International appeal is crucial to selling a film in today’s globalized economy. With each passing year, more and more of the total worldwide gross for film comes from international markets – not the USA. Take Pacific Rim for example – It only grossed just a tinge above $100 million, but internationally took 3 times that amount. It’s because of the international reception that Pacific Rim is getting its sequel, not the lukewarm domestic debut. Del Toro made the right move by having a diverse international cast, just like The Fast and the Furious films have done from Fast Five onwards. It’s a proven method to spike up your film’s earnings. Both Fast Five and Fast & Furious 6 doubled their already monstrous domestic takes internationally. The global box office is the way of not only the future, but the immediate present. Del Toro realized that with Pacific Rim, and his bet paid off as the international audience was the film’s biggest supporter. He can expect they will turn up at the theater again, and this time with even bigger box office revenue.

pacificrimmovie2013

Del Toro and company are also taking a correct page from Marvel’s playbook by extending their franchise into multiple and various mediums of consumption. Besides the 2-3 films-a-year template Marvel has, they’ve also broken their Avengers universe into television with Agents of S.H.I.E.L.D. and later this year with Agent Carter. It’s not known when or what channel the Pacific Rim animated series will air, but it’s a step in the right direction to reaching the widest possible audience. Anybody that read the prequel comic to Pacific Rim, Pacific Rim: Tales From Year Zero found a collection of stories that complimented the existing universe while expanding it. Getting more stories like it should prove to create a more structured universe for audiences by the time the sequel comes out – of course given that they’ve read them. But if they keep the same balance between complimenting and expansion of the cinematic universe than Del Toro should be just fine.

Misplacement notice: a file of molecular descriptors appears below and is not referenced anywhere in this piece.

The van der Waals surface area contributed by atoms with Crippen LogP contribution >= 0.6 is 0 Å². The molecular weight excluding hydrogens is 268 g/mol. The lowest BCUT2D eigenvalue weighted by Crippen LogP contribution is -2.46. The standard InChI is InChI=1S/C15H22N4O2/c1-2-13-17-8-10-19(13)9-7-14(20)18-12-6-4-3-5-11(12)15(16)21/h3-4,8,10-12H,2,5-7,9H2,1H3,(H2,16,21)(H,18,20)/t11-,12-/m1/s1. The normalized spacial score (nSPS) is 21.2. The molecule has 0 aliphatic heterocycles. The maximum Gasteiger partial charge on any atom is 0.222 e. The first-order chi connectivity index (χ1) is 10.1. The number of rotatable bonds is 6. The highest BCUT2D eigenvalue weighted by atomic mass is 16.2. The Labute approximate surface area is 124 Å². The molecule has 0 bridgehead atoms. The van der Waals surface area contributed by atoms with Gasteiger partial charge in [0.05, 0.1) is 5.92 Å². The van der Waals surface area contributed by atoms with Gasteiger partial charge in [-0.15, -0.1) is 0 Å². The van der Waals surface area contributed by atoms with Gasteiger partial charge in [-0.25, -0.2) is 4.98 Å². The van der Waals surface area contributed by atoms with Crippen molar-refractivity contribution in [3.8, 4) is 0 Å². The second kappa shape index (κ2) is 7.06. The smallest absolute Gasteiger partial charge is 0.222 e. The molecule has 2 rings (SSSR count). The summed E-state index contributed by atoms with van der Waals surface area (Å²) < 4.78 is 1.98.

There is only one surefire move that every other franchise is making that Guillermo Del Toro is not: The Rock. Never “Dwayne Johnson”, he will always be The Rock. The Rock is always a solid option for a franchise, he’s contributed to the revival of at least 2 at this point (The Fast and the Furious, G.I. Joe), and could fit right in with Pacific Rim. Think about it Guillermo, The Rock wouldn’t even need a Jaeger to kill a Kaiju, just his bare hands. Think of all the VFX money that would save!

I remember when Pacific Rim came out, I had repeated conversations about how big a deal it was that everyone go see this besides my own anticipation for it – because it was an original summer blockbuster. In order for more original big-budget films and franchises to get made, we had to make the effort to support this one. America didn’t do so well to support it, but thankfully international audiences picked up our slack. We’ve been given a second chance here. Del Toro knows this better than most, and is taking the steps to ensure that this franchise is a lasting one. Del Toro is taking direction from another one of Pacific Rim’s taglines: “Go big or go extinct”. Guillermo Del Toro is going big, and in doing so he’s making sure this franchise doesn’t go extinct.

Scroll to Top